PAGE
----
Middle School librarian Mark Welch introduced visiting author — who didn’t have to travel far as he is a Baltimore resident — Ronald L. Smith at Middle School assembly on Tuesday, March 21. Fifth grade students were invited to attend. Smith is the author of several children’s fantasy books, including three “Black Panther” novels.
Smith captured the audience’s attention with his engaging slides and audio clips as he told his story of becoming an author, which started back in his own middle school days when he admittedly didn’t pay much attention and stayed under the radar, reading in the back of the classroom. (He advised students not to follow this path.) He loved books like “The Hobbit” and the “Lord of the Rings” series.
He kept a lot of handwritten journals at this time and showed images of them to the students. He encouraged them to keep their own journals so that they can look back on them in 20 years to see what they were thinking during this time in their lives.
After reminiscing about his adolescence, he showed a plain slide that read: “Then I grew up, got a job, and forgot about the wonder and magic of those books I read when I was a kid.” He worked in advertising for a long time, writing commercials for companies like McDonalds and American Airlines.
But when he discovered a new generation of fantasy books as an adult — like the series “Harry Potter” and “A Series of Unfortunate Events” — he returned to his love of this genre and realized he, himself, should be using this outlet of creative writing. The first book he published was “Hoodoo,” which he wrote because he “wanted to see characters that looked like him and his friends. Kids of all stripes should be able to see themselves in books.”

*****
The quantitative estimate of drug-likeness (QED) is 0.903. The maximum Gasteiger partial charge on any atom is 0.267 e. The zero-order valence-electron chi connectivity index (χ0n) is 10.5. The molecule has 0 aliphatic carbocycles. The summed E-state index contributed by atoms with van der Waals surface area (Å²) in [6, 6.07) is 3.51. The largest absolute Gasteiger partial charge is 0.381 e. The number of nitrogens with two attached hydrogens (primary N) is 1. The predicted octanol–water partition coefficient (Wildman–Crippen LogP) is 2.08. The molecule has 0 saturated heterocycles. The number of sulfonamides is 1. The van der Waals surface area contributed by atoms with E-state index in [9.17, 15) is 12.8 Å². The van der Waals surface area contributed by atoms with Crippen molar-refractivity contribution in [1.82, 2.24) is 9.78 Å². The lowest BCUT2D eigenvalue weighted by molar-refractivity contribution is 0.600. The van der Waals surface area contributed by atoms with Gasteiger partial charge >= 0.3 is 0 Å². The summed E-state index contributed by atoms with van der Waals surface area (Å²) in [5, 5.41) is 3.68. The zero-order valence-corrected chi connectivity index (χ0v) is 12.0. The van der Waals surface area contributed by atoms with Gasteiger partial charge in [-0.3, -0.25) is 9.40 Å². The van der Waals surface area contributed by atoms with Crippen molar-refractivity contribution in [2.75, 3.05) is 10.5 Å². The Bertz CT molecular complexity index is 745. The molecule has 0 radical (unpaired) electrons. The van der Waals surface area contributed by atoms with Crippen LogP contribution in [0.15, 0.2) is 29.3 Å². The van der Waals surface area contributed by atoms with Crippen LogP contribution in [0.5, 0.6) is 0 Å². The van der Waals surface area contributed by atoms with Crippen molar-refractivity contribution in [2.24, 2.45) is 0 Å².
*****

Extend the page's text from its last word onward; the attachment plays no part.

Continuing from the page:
Smith shared with the students about his writing process. He posed the question, “How do you write a novel?” And then answered, “Try and try again. There’s no magic bullet. You just have to sit down. Butt in chair. You just have to sit and write and write again.”
After he had a couple of novels under his belt, Smith got a call from his literary agent who said that Marvel wanted him to write Black Panther books. “It was the coolest thing I’ve ever done,” he said. “It’s the greatest opportunity, but it’s very scary.” The first one he wrote, “The Young Prince,” takes T’Challa out of Wakanda and puts him in middle school on the South Side of Chicago as a 12-year-old. “What is Black Panther’s life like when his privilege is stripped away?” is the question Smith said the book explores.
“He gave a lot of detail about his history as a writer,” said fifth grader Ben C. “He was a good speaker and very entertaining.”
After assembly, Smith hosted two lunch sessions for interested students, where he further explained his writing and revision process. He showed the boys an example of a page that was marked up by his editor as well as a complete manuscript of one of his novels. However, much of the lunch period was simply spent in a casual discussion about Black Panther and other Marvel characters between the boys and the esteemed author.